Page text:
The solution, fortunately, is simple: by adding a second solenoid valve to the design of your ESD valve, you can test each solenoid individually. You can even program your controller to run periodic tests automatically, preventing valve stiction, lowering the average PFD and avoiding plant accidents—all without ever taking your system offline.

Installing a second solenoid valve isn’t timeconsuming. Nor is it mechanically complex. Emerson even offers a pre-packaged solution: our Redundant Control System (RCS) is a proven pilot valve system that has no single point of failure and provides built-in redundancy and diagnostics to optimize your plant’s safety and reliability—all while maximizing uptime. The RCS incorporates a 2oo2D architecture and consolidates many components — including a maintenance bypass switch, pressure switches and redundant solenoid valves—into one easy-to-configure package that meets critical safety requirements.

Low Average PFD

Architectural Constraints and Considerations

Over the years, SIS architecture has evolved to increase overall safety and improve process reliability—but each emerging solution had its advantages and disadvantages:

1oo1—This basic architectural design features only one single element.

1oo2—This design adds redundancy for better safety. Although it reduces the average PFD, it does increase the Spurious Trip Rate (STR), in which failure of either solenoid valve will trip the system.

2oo2—This architecture adds redundancy for better process reliability. Although it reduces the STR, it increases the average PFD.

2oo3—This design adds advanced redundancy for better safety and process reliability, while reducing both the STR and average PFD. Because this architecture involves more components, however, it leads to higher I/O requirements, increased power consumption and more complexity.

2oo2D—The RCS features 2oo2D—one of the newer architectures that incorporates diagnostics for improved safety and high process availability. Its fault-tolerant design has no single point of failure and provides a much lower STR than 1oo2 and 2oo3 architectures.

SIS Architecture

Over the years, SIS architecture has evolved to increase overall safety and improve process reliability—but each design has its advantages and disadvantages when it comes to the average PFD and STR.

Some of the benefits of this redundant system include:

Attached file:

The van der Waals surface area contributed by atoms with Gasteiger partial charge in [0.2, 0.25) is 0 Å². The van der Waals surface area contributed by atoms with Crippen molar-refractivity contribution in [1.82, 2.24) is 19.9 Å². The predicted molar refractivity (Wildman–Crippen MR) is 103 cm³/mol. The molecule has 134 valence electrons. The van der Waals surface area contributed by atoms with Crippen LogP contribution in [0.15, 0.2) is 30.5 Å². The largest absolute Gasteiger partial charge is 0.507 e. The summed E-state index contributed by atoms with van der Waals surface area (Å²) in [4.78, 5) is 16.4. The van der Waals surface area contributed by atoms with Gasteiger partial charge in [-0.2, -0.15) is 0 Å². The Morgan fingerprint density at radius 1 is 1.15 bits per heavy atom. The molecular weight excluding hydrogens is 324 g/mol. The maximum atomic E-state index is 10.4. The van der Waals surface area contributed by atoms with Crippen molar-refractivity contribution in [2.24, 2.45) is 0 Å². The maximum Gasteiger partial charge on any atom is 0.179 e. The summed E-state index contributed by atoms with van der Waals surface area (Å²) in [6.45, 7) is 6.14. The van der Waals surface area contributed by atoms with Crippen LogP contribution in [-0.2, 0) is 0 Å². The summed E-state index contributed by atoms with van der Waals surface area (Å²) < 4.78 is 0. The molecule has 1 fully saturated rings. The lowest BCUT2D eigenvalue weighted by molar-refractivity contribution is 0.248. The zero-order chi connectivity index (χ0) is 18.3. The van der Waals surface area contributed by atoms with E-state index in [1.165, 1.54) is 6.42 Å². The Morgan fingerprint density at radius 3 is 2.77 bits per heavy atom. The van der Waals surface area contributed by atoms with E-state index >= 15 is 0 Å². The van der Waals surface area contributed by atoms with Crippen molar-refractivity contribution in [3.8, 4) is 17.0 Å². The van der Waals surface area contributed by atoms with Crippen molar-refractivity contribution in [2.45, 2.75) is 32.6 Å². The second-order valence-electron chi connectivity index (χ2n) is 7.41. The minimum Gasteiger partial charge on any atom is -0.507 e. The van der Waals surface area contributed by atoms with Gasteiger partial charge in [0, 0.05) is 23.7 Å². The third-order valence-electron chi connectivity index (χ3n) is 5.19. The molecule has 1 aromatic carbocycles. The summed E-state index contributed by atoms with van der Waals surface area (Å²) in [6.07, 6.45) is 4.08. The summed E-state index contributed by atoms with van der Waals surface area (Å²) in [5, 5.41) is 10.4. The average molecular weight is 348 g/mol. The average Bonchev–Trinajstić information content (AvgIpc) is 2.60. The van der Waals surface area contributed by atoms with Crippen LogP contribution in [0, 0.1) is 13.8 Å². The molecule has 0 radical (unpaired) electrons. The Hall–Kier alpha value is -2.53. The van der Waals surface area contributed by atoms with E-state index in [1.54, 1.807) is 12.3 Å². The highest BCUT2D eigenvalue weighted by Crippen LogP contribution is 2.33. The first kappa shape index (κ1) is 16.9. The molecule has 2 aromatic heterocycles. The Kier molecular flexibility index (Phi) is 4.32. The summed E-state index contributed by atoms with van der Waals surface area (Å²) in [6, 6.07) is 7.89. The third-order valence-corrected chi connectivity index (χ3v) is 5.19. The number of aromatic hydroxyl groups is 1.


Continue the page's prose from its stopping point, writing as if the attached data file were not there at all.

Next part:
• Automated online testing. This feature, which allows you to detect 98% of dangerous failure points, includes solenoid valve and partial stroke tests, as well as continuous monitoring and diagnostic feedback from pressure switches. No bypassing is required.
  • Easy online maintenance. You can replace the solenoid valves, coils and pressure switches quickly and easily with no process interruption.
  • No nuisance trips. Thanks to its fault-tolerant, redundant solenoid valve architecture, the RCS has no single point of failure that could lead to unplanned closure of the process valve.
  • Stainless-steel construction. The system’s optional 316L stainless-steel valves and pressure switches are suitable for use in corrosive environments, such as the Gulf Coast, where oil and gas equipment is regularly exposed to salt, humidity and fluctuating temperatures.
  • High safety availability. The RCS is SIL 3-certified and meets IEC 61508:2010 requirements for functional safety.

“The architecture of the RCS allows you to achieve very high safety and reliability,” says Dr. Summers. “And by designing it into the manifold, you can also eliminate many sources of maintenance errors—which further improves the reliability of your installation.”

Following Functional Safety Guidelines

Many industries, including oil and gas, rely on functional safety—which is outlined by the IEC 61508 standard. Not only must equipment operate correctly in response to its inputs, but it must be able to detect potentially dangerous conditions and activate corrective mechanisms to prevent fires, explosions or other hazardous events from arising. For the IEC 61508 standard, four Safety Integrity Levels (SILs) are defined, with SIL 1 being the least dependable and SIL 4 being the most dependable. Two aspects of assessment according to this standard include systematic capability and random failure capability, which is based on the type of element, average PFD and architecture.

With its low STR and average PFD, the RCS is your best solution for meeting functional safety requirements in critical applications, as it provides high safety and reliability in one package. Thanks to its automatic diagnostic testing capabilities, its average PFD numbers are in the SIL 3 range, enabling the system to be used in even the most stringent safety application.